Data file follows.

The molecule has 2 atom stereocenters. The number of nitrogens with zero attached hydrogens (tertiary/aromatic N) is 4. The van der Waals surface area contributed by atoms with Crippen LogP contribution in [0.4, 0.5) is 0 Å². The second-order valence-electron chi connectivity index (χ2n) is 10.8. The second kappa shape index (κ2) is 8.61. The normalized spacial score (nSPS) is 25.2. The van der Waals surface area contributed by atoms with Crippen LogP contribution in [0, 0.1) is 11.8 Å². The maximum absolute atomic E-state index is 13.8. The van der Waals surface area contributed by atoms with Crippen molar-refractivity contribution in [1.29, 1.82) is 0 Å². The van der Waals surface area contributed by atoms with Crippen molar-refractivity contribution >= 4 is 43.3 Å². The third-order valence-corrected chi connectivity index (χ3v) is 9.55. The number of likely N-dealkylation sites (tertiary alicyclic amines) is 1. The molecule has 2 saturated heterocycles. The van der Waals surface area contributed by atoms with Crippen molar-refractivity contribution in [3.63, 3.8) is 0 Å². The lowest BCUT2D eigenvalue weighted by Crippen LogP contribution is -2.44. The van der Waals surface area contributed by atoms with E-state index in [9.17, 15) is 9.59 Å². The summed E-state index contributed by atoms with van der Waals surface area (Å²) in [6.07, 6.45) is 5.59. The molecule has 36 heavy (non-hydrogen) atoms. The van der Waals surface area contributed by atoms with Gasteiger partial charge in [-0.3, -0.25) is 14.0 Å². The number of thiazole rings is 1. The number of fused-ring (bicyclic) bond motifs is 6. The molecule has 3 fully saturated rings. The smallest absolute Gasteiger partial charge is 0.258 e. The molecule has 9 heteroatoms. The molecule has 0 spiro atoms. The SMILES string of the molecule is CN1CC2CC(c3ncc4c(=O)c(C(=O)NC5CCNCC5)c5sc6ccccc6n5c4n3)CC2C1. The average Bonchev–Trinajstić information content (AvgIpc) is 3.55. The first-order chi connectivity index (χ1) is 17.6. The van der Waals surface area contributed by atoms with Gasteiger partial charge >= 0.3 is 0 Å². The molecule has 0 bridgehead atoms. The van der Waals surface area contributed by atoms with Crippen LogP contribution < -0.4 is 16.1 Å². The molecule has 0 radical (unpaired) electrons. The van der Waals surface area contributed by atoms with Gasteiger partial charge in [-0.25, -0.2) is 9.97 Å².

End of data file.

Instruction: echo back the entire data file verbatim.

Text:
The molecule has 2 atom stereocenters. The number of nitrogens with zero attached hydrogens (tertiary/aromatic N) is 4. The van der Waals surface area contributed by atoms with Crippen LogP contribution in [0.4, 0.5) is 0 Å². The second-order valence-electron chi connectivity index (χ2n) is 10.8. The second kappa shape index (κ2) is 8.61. The normalized spacial score (nSPS) is 25.2. The van der Waals surface area contributed by atoms with Crippen LogP contribution in [0, 0.1) is 11.8 Å². The maximum absolute atomic E-state index is 13.8. The van der Waals surface area contributed by atoms with Crippen molar-refractivity contribution in [1.29, 1.82) is 0 Å². The van der Waals surface area contributed by atoms with Crippen molar-refractivity contribution >= 4 is 43.3 Å². The third-order valence-corrected chi connectivity index (χ3v) is 9.55. The number of likely N-dealkylation sites (tertiary alicyclic amines) is 1. The molecule has 2 saturated heterocycles. The van der Waals surface area contributed by atoms with Crippen molar-refractivity contribution in [3.63, 3.8) is 0 Å². The lowest BCUT2D eigenvalue weighted by Crippen LogP contribution is -2.44. The van der Waals surface area contributed by atoms with E-state index in [9.17, 15) is 9.59 Å². The summed E-state index contributed by atoms with van der Waals surface area (Å²) in [6.07, 6.45) is 5.59. The molecule has 36 heavy (non-hydrogen) atoms. The van der Waals surface area contributed by atoms with Gasteiger partial charge in [-0.3, -0.25) is 14.0 Å². The number of thiazole rings is 1. The number of fused-ring (bicyclic) bond motifs is 6. The molecule has 3 fully saturated rings. The smallest absolute Gasteiger partial charge is 0.258 e. The molecule has 9 heteroatoms. The molecule has 0 spiro atoms. The SMILES string of the molecule is CN1CC2CC(c3ncc4c(=O)c(C(=O)NC5CCNCC5)c5sc6ccccc6n5c4n3)CC2C1. The average Bonchev–Trinajstić information content (AvgIpc) is 3.55. The first-order chi connectivity index (χ1) is 17.6. The van der Waals surface area contributed by atoms with Gasteiger partial charge >= 0.3 is 0 Å². The molecule has 0 bridgehead atoms. The van der Waals surface area contributed by atoms with Crippen LogP contribution < -0.4 is 16.1 Å². The molecule has 0 radical (unpaired) electrons. The van der Waals surface area contributed by atoms with Gasteiger partial charge in [-0.25, -0.2) is 9.97 Å².